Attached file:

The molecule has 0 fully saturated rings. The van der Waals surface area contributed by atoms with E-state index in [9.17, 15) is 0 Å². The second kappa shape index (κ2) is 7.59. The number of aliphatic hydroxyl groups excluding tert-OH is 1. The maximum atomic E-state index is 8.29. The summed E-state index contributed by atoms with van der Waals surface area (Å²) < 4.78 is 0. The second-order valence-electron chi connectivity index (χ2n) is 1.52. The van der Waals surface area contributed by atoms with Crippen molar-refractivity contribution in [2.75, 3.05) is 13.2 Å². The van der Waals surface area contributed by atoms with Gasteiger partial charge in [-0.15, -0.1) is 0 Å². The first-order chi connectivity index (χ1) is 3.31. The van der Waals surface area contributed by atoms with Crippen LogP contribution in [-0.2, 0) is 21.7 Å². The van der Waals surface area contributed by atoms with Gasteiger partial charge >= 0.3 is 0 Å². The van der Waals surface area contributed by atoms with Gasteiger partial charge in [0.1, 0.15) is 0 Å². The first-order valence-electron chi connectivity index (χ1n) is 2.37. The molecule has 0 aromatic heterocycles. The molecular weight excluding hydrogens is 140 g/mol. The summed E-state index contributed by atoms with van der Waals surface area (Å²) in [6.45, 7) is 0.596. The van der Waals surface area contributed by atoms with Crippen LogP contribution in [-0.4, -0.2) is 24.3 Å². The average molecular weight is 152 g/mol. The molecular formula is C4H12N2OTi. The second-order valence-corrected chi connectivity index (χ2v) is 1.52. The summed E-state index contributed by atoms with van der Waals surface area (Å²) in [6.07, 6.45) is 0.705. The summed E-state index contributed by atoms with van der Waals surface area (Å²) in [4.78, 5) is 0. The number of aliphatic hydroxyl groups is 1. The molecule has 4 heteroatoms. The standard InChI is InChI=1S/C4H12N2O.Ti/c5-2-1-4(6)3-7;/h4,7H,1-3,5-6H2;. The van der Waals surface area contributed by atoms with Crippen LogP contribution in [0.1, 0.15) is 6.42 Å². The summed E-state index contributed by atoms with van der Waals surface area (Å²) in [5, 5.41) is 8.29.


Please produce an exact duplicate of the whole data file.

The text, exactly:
The molecule has 0 fully saturated rings. The van der Waals surface area contributed by atoms with E-state index in [9.17, 15) is 0 Å². The second kappa shape index (κ2) is 7.59. The number of aliphatic hydroxyl groups excluding tert-OH is 1. The maximum atomic E-state index is 8.29. The summed E-state index contributed by atoms with van der Waals surface area (Å²) < 4.78 is 0. The second-order valence-electron chi connectivity index (χ2n) is 1.52. The van der Waals surface area contributed by atoms with Crippen molar-refractivity contribution in [2.75, 3.05) is 13.2 Å². The van der Waals surface area contributed by atoms with Gasteiger partial charge in [-0.15, -0.1) is 0 Å². The first-order chi connectivity index (χ1) is 3.31. The van der Waals surface area contributed by atoms with Crippen LogP contribution in [-0.2, 0) is 21.7 Å². The van der Waals surface area contributed by atoms with Gasteiger partial charge >= 0.3 is 0 Å². The van der Waals surface area contributed by atoms with Gasteiger partial charge in [0.1, 0.15) is 0 Å². The first-order valence-electron chi connectivity index (χ1n) is 2.37. The molecule has 0 aromatic heterocycles. The molecular weight excluding hydrogens is 140 g/mol. The summed E-state index contributed by atoms with van der Waals surface area (Å²) in [6.45, 7) is 0.596. The van der Waals surface area contributed by atoms with Crippen LogP contribution in [-0.4, -0.2) is 24.3 Å². The average molecular weight is 152 g/mol. The molecular formula is C4H12N2OTi. The second-order valence-corrected chi connectivity index (χ2v) is 1.52. The summed E-state index contributed by atoms with van der Waals surface area (Å²) in [6.07, 6.45) is 0.705. The summed E-state index contributed by atoms with van der Waals surface area (Å²) in [4.78, 5) is 0. The number of aliphatic hydroxyl groups is 1. The molecule has 4 heteroatoms. The standard InChI is InChI=1S/C4H12N2O.Ti/c5-2-1-4(6)3-7;/h4,7H,1-3,5-6H2;. The van der Waals surface area contributed by atoms with Crippen LogP contribution in [0.1, 0.15) is 6.42 Å². The summed E-state index contributed by atoms with van der Waals surface area (Å²) in [5, 5.41) is 8.29.